Clyde Franklin Wilsey. The Wilsey name has been one of honored consideration in DeKalb County since 1848 and has many worthy representatives here at present, a well known one being Clyde Franklin Wilsey, an active and substantial citizen of Corunna and the owner of the Corunna Telephone Exchange. Mr. Wilsey was born in DeKalb County September 22, 1884.

The first Wilsey in DeKalb County was William Wilsey, a native of New York, who married Ursula Jane Haskins, a native of Vermont, January 25, 1843. Five years later they moved from New York to Indiana and entered land in Fairfield Township, DeKalb County, paying $1.25 an acre for the same. On that farm three generations of the Wilsey family were born. Henry E. Wilsey, father of Clyde F., was born here November 28, i860, and on January 26, 1882, he was married to Mary L. Krum, who is a daughter of Jacob and Martha (Holden) Krum, old residents of Steuben County, Indiana. There were five children in the Krum family, namely: Martha, Elizabeth, Eugene, Allen and Minerva, the last named being deceased. Two children were born to Henry E. Wilsey and his wife: Clyde Franklin and Grace, the latter of whom was married December 25, 1906, to Elmer E. Shipe, and they have one son, Ford. Henry E. Wilsey and wife reside at Hudson, Indiana.

Clyde Franklin Wilsey was educated in the public schools. On November 1, 1906, he bought the Corunna Telephone Exchange and has had charge ever since and many extensions have been made since that time, this exchange being now considered indispensable to both business and social life. For some years he was editor and publisher of the Corunna News. He has been active in community welfare effort, an example being his suggestions that a park be maintained along the New York Central Railway line at Corunna, and mainly through his efforts the plan was carried out, the park, with shrubbery, park seats, swings and other forms of amusement, together with band concerts ofter given, providing an admirable opportunity for out door enjoyment. In this and other ways Mr. Wilsey has made himself very unselfishly popular, an evidence of this popularity being shown when he was elected constable on the democratic ticket, although he had always been a republican.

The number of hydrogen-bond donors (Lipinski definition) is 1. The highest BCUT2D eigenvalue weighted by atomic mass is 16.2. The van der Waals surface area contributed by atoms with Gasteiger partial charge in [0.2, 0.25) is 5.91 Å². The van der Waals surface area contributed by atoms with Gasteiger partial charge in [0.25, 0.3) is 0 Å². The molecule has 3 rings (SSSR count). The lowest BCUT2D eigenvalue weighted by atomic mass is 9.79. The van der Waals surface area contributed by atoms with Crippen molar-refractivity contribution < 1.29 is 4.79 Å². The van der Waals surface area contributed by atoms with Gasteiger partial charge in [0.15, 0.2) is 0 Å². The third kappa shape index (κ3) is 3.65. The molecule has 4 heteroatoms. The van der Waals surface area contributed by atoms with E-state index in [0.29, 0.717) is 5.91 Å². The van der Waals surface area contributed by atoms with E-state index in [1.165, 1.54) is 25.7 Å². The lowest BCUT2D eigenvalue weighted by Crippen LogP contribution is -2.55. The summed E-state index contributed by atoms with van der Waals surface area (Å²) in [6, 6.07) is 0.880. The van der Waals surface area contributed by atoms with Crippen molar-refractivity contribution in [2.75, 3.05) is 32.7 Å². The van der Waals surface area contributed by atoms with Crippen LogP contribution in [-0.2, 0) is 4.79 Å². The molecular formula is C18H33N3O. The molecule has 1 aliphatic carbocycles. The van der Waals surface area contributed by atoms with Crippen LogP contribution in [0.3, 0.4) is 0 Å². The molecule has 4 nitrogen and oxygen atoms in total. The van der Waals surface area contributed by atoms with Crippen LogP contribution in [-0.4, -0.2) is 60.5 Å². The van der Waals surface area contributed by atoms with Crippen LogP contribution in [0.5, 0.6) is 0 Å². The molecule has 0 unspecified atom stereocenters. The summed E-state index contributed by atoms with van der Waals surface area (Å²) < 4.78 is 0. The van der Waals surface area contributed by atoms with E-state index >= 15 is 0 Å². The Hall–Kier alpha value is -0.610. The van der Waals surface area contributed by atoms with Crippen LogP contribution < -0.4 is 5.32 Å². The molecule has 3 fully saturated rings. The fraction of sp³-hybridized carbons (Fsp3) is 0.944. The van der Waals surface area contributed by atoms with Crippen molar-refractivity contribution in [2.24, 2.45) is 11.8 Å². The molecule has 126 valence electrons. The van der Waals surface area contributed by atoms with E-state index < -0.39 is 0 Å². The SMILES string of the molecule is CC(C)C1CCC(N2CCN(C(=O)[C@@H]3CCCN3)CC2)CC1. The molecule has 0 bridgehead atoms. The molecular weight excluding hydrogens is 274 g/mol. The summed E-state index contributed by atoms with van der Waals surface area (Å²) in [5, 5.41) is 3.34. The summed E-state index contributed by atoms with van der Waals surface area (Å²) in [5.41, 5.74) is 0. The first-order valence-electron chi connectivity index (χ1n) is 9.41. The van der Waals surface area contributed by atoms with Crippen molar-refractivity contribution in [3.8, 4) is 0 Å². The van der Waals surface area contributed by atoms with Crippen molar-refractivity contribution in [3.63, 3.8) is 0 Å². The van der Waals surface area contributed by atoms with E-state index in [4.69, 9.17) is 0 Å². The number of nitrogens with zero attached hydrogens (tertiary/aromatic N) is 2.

Only July 30, 1905, Mr. Wilsey was united in marriage to Miss Nettie A. Wilhelm, who is a daughter of John and Mary (Cook) Wilhelm, who were married July 9, 1865, and resided at Elkhart, Indiana, their children being: William, John, Mary, Albert, Harrison, Clarissa, Rilla, Nettie and Cora. Mr. and Mrs. Wilsey have three children, the oldest born on the old homestead: Lester A., born May 15, 1906; Bernardine M., born October 29, 1911; and Robert L., born February 6, 1915, the last two born in Corunna. Mr. and Mrs. Wilsey have a charming summer place in Island Cottage on Story Lake, and when not stopping there themselves, they generously permit their friends to use it.

On January 25, 1893, the grandparents of Mr. Wilsey celebrated their golden wedding anniversary. It had been the cherished ambition of the venerable grandmother to make the most of the preparations for this event with her own hands. It was an occasion never to be forgotten by her loving descendants, but these tender preparations probably overtaxed her strength, for she passed away ten days later and with her passed one of the noble pioneer women of DeKalb County. The grandfather lived six years longer, passing away December 6, 1899.

The early Wilsey family belonged to the United Brethren Church, while the Wilhelms were members of the Evangelical body. Clyde F. Wilsey and family belong to the Methodist Episcopal Church at Corunna. He is not active in fraternal life but as a prominent and responsible citizen constantly is in co-operation with others in laudable civic movements and in helpful enterprises here and elsewhere that relieve distress.

("History of Northeast Indiana: LaGrange, Steuben, Noble and DeKalb Counties," Lewis Publishing Co., Chicago, 1920)



This website created October 17, 2011 by Sheryl McClure.
Indiana American History and Genealogy Project